|Year : 2017 | Volume
| Issue : 3 | Page : 243-246
Unusual dipyridamole-induced aberrant conduction in the absence of myocardial ischemia
Roberto Ricca-Mallada1, Federico Ferrando-Castagnetto2, Rodolfo Ferrando3, Fernando Mut4
1 Department of Cardiology, University Cardiovascular Center, Clinical Hospital, School of Medicine, Republic University; Department of Nuclear Medicine, Asociación Española Primera de Socorros Mutuos, Montevideo, Uruguay
2 Department of Cardiology, University Cardiovascular Center, Clinical Hospital, School of Medicine, Republic University; Department of Nuclear Medicine, Centro Asistencial del Sindicato Médico, Montevideo, Uruguay
3 Department of Nuclear Medicine, Centro Asistencial del Sindicato Médico, Montevideo, Uruguay
4 Department of Nuclear Medicine, Asociación Española Primera de Socorros Mutuos, Montevideo, Uruguay
|Date of Web Publication||30-May-2017|
Department of Cardiology, University Cardiovascular Center, Clinical Hospital, Avda. Italia s/n Zip Code 11600, Montevideo
| Abstract|| |
We report two patients referred to 2 day stress-rest single photon emission computed tomography for diagnosis of ischemia who elicited a transient left bundle branch block during dipyridamole intravenous infusion. The conduction disturbance disappeared after aminophyline infusion and became permanent during follow-up. Possible mechanisms underlying this unusual phenomenon in the absence of myocardial ischemia are discussed.
Keywords: Dipyridamole, single photon emission computed tomography, transient left bundle branch block
|How to cite this article:|
Ricca-Mallada R, Ferrando-Castagnetto F, Ferrando R, Mut F. Unusual dipyridamole-induced aberrant conduction in the absence of myocardial ischemia. World J Nucl Med 2017;16:243-6
|How to cite this URL:|
Ricca-Mallada R, Ferrando-Castagnetto F, Ferrando R, Mut F. Unusual dipyridamole-induced aberrant conduction in the absence of myocardial ischemia. World J Nucl Med [serial online] 2017 [cited 2021 Jan 22];16:243-6. Available from: http://www.wjnm.org/text.asp?2017/16/3/243/207281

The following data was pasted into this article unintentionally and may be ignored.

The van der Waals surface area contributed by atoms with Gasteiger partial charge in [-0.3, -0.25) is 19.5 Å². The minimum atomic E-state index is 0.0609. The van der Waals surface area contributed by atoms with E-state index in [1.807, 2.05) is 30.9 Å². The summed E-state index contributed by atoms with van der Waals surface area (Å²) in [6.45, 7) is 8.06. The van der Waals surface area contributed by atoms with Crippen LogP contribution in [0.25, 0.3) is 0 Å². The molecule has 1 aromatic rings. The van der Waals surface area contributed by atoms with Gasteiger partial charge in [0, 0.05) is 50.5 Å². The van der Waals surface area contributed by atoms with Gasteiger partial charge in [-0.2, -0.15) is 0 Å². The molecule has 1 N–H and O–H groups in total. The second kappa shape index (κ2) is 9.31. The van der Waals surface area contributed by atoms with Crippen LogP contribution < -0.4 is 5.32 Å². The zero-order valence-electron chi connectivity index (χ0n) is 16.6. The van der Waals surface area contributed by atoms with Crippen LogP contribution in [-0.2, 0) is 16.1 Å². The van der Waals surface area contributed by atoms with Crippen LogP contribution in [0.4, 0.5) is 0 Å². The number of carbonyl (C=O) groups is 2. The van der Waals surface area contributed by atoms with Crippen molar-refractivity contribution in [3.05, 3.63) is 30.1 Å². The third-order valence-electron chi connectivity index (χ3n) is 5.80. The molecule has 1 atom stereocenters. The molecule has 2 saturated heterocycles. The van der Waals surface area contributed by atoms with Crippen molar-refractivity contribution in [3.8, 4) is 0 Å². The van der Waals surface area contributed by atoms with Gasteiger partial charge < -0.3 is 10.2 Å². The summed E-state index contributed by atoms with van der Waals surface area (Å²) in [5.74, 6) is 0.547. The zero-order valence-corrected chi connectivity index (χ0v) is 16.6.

| Introduction|| |
Vasodilators as adenosine and dipyridamole are useful and safe alternatives to exercise stress during the evaluation of coronary artery disease by myocardial perfusion single photon emission computed tomography (SPECT).
Vascular smooth muscle and endothelial cells produce endogenous adenosine during spontaneous or induced myocardial ischemia, binding primarily to A2 membrane receptors. Net result is a coronary vasodilation mediated by adenylate cyclase.
Dipyridamole indirectly produces vasodilation by inhibiting the reuptake of endogenous adenosine into platelets, erythrocytes, and endothelial cells; the resulting increased extracellular concentration of adenosine stimulates coronary vasodilation. While electrophysiologic effects of adenosine and dipyridamole at the atrial and atrioventricular (AV) node have been fully demonstrated, their effects on His-Purkinje conduction have not been reported.,
We describe two patients exhibiting intermittent left bundle branch block (LBBB) during dipyridamole intravenous infusion. At 1 year of follow-up, both patients developed permanent LBBB.
| Case Reports|| |